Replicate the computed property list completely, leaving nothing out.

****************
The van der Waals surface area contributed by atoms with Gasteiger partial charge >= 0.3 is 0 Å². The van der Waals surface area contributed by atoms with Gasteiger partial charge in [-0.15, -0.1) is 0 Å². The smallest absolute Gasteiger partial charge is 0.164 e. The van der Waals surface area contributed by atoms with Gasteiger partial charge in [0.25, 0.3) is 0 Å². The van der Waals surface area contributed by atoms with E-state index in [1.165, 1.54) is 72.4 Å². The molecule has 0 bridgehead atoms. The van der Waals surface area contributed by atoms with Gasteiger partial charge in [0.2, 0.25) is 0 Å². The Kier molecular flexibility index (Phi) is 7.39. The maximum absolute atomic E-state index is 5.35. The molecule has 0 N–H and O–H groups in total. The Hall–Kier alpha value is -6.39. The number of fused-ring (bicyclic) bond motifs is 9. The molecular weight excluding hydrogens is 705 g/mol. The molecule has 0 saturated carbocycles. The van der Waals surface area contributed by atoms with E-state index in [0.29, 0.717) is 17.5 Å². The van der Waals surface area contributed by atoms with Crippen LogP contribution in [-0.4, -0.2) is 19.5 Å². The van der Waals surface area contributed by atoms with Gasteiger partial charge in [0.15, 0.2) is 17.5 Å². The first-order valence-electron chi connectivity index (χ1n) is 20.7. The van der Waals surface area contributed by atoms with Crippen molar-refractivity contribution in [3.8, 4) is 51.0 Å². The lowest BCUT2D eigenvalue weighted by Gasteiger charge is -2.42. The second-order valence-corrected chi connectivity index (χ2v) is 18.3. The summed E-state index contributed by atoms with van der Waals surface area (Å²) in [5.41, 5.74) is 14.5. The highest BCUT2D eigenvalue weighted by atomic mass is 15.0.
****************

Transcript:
The van der Waals surface area contributed by atoms with Gasteiger partial charge >= 0.3 is 0 Å². The van der Waals surface area contributed by atoms with Gasteiger partial charge in [-0.15, -0.1) is 0 Å². The smallest absolute Gasteiger partial charge is 0.164 e. The van der Waals surface area contributed by atoms with Gasteiger partial charge in [0.25, 0.3) is 0 Å². The van der Waals surface area contributed by atoms with E-state index in [1.165, 1.54) is 72.4 Å². The molecule has 0 bridgehead atoms. The van der Waals surface area contributed by atoms with Gasteiger partial charge in [0.2, 0.25) is 0 Å². The Kier molecular flexibility index (Phi) is 7.39. The maximum absolute atomic E-state index is 5.35. The molecule has 0 N–H and O–H groups in total. The Hall–Kier alpha value is -6.39. The number of fused-ring (bicyclic) bond motifs is 9. The molecular weight excluding hydrogens is 705 g/mol. The molecule has 0 saturated carbocycles. The van der Waals surface area contributed by atoms with E-state index in [0.29, 0.717) is 17.5 Å². The van der Waals surface area contributed by atoms with Crippen LogP contribution in [-0.4, -0.2) is 19.5 Å². The van der Waals surface area contributed by atoms with Gasteiger partial charge in [0.15, 0.2) is 17.5 Å². The first-order valence-electron chi connectivity index (χ1n) is 20.7. The van der Waals surface area contributed by atoms with Crippen molar-refractivity contribution in [3.8, 4) is 51.0 Å². The lowest BCUT2D eigenvalue weighted by Gasteiger charge is -2.42. The second-order valence-corrected chi connectivity index (χ2v) is 18.3. The summed E-state index contributed by atoms with van der Waals surface area (Å²) in [5.41, 5.74) is 14.5. The highest BCUT2D eigenvalue weighted by atomic mass is 15.0.